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What makes a property eco-friendly? First and foremost, it should not have a significant impact on the environment, says architect Tarek Abdel Salam. In a recent Housing and Building National Research Centre report, Salam says the property’s design should focus on energy efficiency, daylight strategy, indoor air quality, water systems and sustainable building materials and techniques.
“These principles are classified under two themes,” says Salam. “The first is the use of renewable energy sources [in producing the required energy as part of an] active design.” He says using photovoltaic systems, wind turbines, micro-power generation, waste recycling, grey water systems and glass technology can help achieve this.
“The second is the reduction of energy consumption through the building’s form and elements, which is called passive design,” says Salam. [This includes having a] compact layout to reduce heat gain and loss, passive ventilation and thermal performance.”
Here are new developments in Dubai incorporating both active and passive design elements.
The residences at the project are designed “in tune with the movement of the sun”, explains Chris Jones, Partner at 10 Design Europe and Middle East who is behind the design elements. He says Ashjar 2 features two home layouts: Introvert and Extrovert. “The Extrovert model utilises balconies, pergolas and fly beams to create dynamic shading, while the Introvert model features operable screens for a responsive façade.”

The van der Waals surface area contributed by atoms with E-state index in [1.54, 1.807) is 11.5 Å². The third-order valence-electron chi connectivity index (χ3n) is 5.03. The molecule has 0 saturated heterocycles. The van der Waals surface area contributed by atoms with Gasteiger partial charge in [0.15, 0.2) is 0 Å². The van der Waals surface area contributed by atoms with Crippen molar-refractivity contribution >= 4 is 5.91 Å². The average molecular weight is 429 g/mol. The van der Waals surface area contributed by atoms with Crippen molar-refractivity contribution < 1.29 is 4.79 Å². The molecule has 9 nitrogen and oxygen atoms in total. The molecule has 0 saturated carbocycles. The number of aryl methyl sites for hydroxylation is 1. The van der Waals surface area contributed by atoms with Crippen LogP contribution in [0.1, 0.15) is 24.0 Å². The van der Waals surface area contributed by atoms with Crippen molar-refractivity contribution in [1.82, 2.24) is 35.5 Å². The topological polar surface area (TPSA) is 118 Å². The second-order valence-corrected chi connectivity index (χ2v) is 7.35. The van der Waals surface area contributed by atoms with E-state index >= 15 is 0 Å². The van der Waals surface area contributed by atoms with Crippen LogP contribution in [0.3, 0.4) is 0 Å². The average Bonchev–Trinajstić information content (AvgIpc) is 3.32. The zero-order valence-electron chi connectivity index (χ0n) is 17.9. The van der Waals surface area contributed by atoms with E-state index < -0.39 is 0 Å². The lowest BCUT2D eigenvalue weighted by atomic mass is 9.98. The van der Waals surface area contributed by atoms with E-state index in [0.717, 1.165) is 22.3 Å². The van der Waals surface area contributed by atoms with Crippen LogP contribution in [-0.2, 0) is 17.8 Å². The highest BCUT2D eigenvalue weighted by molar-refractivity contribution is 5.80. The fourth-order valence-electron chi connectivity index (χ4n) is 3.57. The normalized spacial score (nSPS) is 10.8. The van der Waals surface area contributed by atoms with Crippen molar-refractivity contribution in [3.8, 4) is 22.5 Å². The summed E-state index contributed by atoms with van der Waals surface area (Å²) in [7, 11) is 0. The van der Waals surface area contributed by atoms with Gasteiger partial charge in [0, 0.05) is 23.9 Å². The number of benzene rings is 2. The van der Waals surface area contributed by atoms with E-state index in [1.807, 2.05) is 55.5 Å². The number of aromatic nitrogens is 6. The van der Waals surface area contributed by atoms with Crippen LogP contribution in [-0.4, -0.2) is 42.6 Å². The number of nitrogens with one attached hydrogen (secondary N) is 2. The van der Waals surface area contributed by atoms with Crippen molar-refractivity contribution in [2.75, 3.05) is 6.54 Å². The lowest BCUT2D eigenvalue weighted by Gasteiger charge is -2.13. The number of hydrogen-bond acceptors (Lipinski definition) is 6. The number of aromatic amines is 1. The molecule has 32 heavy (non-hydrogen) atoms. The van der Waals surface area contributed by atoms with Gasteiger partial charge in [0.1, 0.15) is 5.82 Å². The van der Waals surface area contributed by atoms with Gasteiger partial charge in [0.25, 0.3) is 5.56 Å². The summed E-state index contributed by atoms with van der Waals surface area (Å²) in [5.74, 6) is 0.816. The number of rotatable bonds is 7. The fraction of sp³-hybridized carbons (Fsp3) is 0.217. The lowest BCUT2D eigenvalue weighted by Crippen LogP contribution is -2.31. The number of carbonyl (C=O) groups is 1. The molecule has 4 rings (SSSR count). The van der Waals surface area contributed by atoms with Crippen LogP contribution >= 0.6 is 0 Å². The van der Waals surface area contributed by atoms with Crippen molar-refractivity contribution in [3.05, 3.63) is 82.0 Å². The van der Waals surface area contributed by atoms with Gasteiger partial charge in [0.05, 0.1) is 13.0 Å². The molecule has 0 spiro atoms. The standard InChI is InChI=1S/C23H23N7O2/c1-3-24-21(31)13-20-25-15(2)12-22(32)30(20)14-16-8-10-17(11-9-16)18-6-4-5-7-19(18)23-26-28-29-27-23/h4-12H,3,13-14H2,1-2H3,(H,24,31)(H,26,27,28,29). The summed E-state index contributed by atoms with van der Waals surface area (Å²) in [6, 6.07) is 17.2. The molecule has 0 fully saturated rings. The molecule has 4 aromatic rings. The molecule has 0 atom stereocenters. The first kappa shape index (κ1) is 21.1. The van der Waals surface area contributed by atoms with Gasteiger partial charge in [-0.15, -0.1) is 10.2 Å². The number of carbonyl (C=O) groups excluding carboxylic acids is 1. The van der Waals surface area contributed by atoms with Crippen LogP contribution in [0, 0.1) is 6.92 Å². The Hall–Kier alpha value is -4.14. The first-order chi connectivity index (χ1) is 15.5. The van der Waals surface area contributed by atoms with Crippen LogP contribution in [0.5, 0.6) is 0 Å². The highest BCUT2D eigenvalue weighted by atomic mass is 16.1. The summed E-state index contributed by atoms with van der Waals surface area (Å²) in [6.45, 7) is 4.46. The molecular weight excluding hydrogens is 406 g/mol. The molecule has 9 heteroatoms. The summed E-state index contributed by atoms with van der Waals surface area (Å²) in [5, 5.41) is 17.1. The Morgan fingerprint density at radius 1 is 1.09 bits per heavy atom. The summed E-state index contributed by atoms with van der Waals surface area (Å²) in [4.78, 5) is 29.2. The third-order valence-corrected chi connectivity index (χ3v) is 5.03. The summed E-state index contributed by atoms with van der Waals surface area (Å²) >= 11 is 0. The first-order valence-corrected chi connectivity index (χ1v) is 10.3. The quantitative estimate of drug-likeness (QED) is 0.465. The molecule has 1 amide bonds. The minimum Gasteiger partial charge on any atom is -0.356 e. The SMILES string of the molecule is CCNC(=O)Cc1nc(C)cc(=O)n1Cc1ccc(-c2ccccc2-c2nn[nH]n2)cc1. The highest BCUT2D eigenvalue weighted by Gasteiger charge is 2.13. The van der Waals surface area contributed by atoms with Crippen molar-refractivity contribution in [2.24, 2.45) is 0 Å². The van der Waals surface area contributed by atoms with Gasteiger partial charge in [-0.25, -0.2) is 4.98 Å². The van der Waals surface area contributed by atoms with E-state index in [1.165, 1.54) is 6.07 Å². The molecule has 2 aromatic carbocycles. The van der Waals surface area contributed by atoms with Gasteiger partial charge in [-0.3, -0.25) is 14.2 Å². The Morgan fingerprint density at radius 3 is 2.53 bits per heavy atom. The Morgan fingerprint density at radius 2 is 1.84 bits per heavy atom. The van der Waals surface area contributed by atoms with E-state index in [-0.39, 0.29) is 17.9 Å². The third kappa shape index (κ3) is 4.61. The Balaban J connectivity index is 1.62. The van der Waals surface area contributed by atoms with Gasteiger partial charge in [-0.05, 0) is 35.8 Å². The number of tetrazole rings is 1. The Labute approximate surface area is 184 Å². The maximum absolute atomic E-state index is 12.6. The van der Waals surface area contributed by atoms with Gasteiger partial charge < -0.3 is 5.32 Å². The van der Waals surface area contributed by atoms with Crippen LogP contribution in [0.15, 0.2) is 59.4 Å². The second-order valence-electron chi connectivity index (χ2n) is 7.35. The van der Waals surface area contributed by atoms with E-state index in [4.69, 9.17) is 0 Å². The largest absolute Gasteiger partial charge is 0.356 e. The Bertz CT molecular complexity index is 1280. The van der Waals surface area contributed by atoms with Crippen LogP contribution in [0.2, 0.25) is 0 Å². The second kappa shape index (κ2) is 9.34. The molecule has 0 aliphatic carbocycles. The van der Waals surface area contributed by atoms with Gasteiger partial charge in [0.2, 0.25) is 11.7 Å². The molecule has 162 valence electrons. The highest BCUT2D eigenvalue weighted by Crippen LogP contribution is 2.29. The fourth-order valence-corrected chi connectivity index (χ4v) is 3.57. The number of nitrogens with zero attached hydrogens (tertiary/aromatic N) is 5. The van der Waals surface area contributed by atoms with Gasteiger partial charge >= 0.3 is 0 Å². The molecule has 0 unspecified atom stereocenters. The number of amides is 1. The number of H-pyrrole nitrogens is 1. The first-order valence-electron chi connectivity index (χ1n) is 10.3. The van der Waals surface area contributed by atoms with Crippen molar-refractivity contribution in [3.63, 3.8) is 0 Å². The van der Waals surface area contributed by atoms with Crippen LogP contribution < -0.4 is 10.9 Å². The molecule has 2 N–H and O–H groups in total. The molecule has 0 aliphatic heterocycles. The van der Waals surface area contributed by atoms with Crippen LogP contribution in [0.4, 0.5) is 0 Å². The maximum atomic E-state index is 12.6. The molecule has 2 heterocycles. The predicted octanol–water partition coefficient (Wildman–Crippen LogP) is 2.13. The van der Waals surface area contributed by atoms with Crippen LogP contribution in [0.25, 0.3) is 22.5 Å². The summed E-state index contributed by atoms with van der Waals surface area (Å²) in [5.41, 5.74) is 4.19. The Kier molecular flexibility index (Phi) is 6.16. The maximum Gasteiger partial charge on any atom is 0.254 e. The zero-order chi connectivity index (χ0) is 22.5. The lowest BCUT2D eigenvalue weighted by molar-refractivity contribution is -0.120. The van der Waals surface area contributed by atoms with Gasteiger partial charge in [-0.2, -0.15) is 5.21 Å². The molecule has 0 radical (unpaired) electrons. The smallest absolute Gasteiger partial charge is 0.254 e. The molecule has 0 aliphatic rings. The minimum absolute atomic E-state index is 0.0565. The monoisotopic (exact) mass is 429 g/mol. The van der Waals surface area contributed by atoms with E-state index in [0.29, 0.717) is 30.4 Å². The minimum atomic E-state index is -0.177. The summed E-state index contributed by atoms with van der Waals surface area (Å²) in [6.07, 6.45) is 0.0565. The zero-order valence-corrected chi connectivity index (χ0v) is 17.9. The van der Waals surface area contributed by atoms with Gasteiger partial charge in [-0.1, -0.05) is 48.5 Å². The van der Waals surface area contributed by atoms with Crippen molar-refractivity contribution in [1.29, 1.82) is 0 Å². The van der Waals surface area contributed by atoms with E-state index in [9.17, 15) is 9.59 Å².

Mohammed Bin Zaal, CEO of Al Barari, tells PW that Al Barari was the first developer to bring the green concept to the UAE. “While other developers were focusing on creating buildings with as many apartments as possible to maximise profit, we sought to create a low-density community nestled in lush greenery that focuses on quality of life,” he says.
Jones says glazing and external walls have been strategically placed to promote thermal massing, which moderates temperatures throughout the day.
“The floor plans allow great cross-ventilation throughout the residences, and all rooms have views to the outside to create an intimate connection with nature,” he adds.
Dubai Sustainable City
Scheduled to open in the third quarter this year in Dubailand, the 5-million-sq-ft Dubai Sustainable City is the first neighbourhood in the UAE to feature car-free zones. Describing its external features, Faris Saeed, CEO of Diamond Developers, which is spearheading the development, explains: “Ecologically advanced facilities include natural biodome greenhouses, an organic farm and individual garden farms for local food production.
“The community will generate much of its own electric power through on-site photovoltaic generation. Wastewater will be recycled and reused for the landscape and urban farming.”
Saeed claims the project’s smart villas can deliver up to 50 per cent reduction in electricity consumption through demand management strategies and solar energy production. “These components are directly associated with a decrease in the frequency of heating, ventilating and air conditioning use, resulting in lower utility bills for owners and tenants,” he says.
Set for completion next year, the Dh1.1-billion Silicon Park in Dubai Silicon Oasis will be the UAE’s first integrated smart city, according to Dubai Silicon Oasis Authority. It will incorporate various sustainable elements and implement various green solutions, including solar panels and double-glazed windows to reduce heat absorption.
Buildings will optimise renewable energy resources, such as smart lighting systems with motion sensors that respond to traffic and individuals. Street light poles will also be equipped with digital signboards that can be remotely controlled.
Source: Rachel McArthur, Special to Property Weekly